Day 135-LXI, from Ρηζά to Κανάλι, 12 km.
Day 136-LXII, from Κανάλι to Πρέβεζα, 17 km.
Preveza, March 22
Act one of our march through Greece has been completed. After a week we have arrived in Preveza, the first place that can qualify as a town, for Greek standards.
The geographical position of Preveza is extraordinary. It’s built on the tip of a peninsula at the entrance of a large internal sea. To boost expectations I have been spreading myths about the place in these last few days. By now people believe that this is one of those towns which are known as ‘the Venice of the South’.
You should be warned, I’m notorious for spreading bull shit. I once tried to make people believe with a straight face that Venice was also known as the ‘Dordrecht of the Adriatic’. Unfortunately, the myth didn’t stick.
But seriously, we have experienced our first troubles with police these days.
Police here are like the cossacks during Napoleon’s retreat from Russia. They only attack isolated units. Yesterday, on the road to the modern seaside resort of Kanali, two of our comrades got stopped and had to undergo molesting interrogations and searches. One of them was forced to undress right next to the national road.
In the evening a group of us gathered in one of the hip pubs of Kanali to discuss the case and form the Strategy working group. It seems that according to European directives we have a list rights in dealing with police, of which we should be well aware. Things like the right to a translator, the right to film the procedure, the right not to be forced to undergo humiliating searches, especially in open space etc.
I tried to find all these things black on white on the internet, but I felt like the character of Kafka who seeks access to the law. In other words, I didn’t find anything.
One of the things we decided was to march as a group today. We chose two reunification points on the route to make sure we would enter Preveza all together.
Before we went I rallied the troops.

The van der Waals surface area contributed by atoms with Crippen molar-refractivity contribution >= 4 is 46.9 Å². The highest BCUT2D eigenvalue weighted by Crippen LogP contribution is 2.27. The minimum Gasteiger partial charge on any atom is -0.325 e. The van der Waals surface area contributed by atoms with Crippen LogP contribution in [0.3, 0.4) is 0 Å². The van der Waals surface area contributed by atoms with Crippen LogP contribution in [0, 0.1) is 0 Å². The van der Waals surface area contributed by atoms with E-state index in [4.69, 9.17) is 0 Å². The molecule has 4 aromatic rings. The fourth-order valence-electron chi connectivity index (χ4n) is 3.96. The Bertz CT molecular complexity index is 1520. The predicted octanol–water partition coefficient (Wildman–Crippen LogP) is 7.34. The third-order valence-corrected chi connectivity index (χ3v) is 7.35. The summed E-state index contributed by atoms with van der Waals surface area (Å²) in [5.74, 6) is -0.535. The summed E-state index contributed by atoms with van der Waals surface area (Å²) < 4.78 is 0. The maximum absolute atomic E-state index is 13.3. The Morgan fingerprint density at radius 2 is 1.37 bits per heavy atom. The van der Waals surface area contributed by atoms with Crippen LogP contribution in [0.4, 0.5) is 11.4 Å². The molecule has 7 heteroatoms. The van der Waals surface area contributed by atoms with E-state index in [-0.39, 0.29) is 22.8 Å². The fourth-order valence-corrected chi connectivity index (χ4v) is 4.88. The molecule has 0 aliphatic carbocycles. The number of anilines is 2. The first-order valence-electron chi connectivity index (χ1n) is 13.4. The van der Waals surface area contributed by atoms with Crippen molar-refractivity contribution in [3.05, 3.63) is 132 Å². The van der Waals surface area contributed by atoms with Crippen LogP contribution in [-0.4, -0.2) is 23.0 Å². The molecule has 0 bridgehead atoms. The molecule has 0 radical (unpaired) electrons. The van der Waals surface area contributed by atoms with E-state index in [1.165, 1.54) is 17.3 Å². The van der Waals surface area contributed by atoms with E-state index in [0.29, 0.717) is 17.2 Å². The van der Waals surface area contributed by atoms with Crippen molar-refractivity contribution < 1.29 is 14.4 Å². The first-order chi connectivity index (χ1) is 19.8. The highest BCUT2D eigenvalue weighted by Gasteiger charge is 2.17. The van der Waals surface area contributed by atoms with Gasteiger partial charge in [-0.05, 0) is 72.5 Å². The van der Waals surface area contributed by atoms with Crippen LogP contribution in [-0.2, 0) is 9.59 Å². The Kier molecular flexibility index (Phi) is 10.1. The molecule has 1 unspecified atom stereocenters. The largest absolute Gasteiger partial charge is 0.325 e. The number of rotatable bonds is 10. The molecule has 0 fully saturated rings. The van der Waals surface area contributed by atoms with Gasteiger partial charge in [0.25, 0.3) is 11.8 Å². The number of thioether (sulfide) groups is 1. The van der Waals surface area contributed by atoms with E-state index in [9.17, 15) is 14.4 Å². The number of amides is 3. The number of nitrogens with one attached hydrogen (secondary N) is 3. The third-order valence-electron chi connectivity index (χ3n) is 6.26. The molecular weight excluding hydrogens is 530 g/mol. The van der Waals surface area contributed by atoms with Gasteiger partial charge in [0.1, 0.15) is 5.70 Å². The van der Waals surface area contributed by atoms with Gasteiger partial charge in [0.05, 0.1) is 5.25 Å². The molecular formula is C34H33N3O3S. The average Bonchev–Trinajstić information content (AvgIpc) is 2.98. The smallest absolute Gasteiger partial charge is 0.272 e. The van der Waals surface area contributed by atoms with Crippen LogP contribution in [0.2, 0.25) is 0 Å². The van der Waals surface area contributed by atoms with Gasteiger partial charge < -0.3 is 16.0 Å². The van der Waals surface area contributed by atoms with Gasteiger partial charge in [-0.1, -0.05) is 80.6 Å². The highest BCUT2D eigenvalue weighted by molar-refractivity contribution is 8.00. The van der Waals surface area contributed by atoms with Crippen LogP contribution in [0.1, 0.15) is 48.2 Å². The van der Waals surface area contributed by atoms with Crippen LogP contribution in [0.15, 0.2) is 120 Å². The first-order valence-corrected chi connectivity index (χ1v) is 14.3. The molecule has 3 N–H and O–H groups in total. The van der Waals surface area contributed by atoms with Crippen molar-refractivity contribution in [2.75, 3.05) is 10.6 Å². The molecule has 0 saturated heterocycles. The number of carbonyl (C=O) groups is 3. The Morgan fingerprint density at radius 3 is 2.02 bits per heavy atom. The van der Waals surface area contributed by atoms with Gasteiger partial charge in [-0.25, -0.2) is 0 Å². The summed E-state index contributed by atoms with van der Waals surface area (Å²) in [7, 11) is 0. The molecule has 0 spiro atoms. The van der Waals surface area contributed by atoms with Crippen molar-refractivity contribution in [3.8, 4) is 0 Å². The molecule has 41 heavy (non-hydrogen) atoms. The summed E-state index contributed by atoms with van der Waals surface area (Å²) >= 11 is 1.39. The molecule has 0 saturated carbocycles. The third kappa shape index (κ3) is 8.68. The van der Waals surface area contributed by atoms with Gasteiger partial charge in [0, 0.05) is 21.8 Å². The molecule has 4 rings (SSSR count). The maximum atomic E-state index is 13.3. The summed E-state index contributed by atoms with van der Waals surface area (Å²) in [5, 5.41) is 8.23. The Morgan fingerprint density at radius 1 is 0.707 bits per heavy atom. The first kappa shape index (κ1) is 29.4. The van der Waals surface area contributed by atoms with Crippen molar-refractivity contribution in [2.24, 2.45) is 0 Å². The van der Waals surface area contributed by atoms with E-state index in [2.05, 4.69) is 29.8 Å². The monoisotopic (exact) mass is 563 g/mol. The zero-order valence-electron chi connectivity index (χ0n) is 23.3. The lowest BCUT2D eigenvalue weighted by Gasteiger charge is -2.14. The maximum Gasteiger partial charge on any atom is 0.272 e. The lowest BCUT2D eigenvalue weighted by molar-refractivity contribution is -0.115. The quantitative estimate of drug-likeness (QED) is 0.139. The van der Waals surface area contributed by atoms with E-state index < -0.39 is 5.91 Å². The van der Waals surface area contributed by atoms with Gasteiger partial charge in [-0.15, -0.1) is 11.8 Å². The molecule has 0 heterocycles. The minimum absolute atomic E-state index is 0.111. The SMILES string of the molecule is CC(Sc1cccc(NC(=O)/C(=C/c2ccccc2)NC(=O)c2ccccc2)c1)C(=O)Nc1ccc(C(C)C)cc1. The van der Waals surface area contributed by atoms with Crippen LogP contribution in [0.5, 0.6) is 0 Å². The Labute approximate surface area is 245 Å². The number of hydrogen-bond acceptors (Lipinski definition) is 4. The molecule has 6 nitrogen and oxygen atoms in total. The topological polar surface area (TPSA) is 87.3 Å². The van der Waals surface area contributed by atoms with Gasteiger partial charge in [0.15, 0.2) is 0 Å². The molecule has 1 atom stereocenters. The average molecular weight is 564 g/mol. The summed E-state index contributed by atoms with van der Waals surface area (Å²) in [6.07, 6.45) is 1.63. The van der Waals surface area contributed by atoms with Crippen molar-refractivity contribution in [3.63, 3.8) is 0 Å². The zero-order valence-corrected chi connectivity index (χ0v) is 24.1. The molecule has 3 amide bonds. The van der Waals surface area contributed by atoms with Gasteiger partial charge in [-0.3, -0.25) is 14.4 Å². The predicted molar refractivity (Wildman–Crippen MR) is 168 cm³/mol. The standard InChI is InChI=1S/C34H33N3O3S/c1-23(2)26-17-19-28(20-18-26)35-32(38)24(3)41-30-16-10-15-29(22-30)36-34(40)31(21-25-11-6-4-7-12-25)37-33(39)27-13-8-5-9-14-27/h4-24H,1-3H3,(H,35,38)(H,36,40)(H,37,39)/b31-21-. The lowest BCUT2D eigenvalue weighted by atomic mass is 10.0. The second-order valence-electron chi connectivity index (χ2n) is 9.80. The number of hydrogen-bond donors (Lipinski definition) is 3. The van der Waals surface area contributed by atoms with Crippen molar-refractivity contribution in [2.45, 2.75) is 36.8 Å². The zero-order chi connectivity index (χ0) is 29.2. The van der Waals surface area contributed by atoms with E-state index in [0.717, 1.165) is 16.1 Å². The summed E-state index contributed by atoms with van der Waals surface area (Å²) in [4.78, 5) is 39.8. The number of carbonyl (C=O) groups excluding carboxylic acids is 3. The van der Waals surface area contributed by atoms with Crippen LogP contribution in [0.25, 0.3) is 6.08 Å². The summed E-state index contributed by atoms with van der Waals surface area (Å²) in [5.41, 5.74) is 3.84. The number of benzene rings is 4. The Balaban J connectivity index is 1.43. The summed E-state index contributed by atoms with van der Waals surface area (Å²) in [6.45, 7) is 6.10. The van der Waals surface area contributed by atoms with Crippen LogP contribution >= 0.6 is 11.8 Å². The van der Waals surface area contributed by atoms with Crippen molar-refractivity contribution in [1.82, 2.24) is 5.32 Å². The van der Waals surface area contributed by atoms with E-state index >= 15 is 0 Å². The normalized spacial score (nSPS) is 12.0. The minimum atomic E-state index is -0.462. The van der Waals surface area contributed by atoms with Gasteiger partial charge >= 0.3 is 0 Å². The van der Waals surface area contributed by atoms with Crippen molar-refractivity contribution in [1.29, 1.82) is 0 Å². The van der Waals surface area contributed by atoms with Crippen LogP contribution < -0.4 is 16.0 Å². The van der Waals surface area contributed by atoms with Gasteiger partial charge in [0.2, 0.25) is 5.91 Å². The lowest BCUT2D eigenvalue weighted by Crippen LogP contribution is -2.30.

“Comrades, the offense suffered by comrade Chino cries for bitter revenge!”
All words, of course. The revenge had already been consumed by Chino’s pet rat who had bitten the officer who had searched him.
Our first reunification stop was planned near the ruins of the ancient Roman town of Nicopolis.
It was appropriate enough. Nicopolis means ‘town of victory’. It was founded by Octavian to celebrate his victory over Marc Anthony in the sea battle of Actium, where the last remnants of the Roman Republic came to sink.
Octavian was the adopted son of Caesar. When Caesar was murdered in 44 BC, Octavian allied with Marc Anthony to hunt down the conspirators. They succeeded, but afterwards the two became deadly enemies. Marc Anthony was seduced by Cleopatra, queen of Egypt and former mistress of Caesar, and the senate feared that she would use him to gain power over Rome.
Octavian and Anthony clashed here, right off the coast of modern day Preveza. Anthony’s fleet got defeated. He and Cleopatra finally committed suicide and Octavian would go on to become the first emperor of Rome, under the name of ‘Augustus’.
We march on over the paths of history. We enter Preveza, and we are mentally prepared for a confrontation with police.
It turns out there is nothing to be alarmed about. On the square along the seaside we find the same two cossacks that had molested our comrades the day before. When they see us arrive in group the bastards were most amiable. They don’t ask for ID or anything, they praise our effort with a smile, and they soon drive off.
All the better. We celebrate our arrival in town by a collective plunge into the harbour.
In the last few days our march has had to cope with reduced rations, but she keeps going stronger. One of the former marchers has returned, and another one has joined us, both of them are from Spain.
There are still no Greeks coming along with us. Comrade Marianne hasn’t returned, as some of us had hoped. And maybe it’s better this way, because having to depend on her for our communications would likely cause new frictions in the group. Still we’re doing fine, for the moment. We communicate anyway, especially with the youth. And I’m confident that other Greeks will join our march, sooner or later.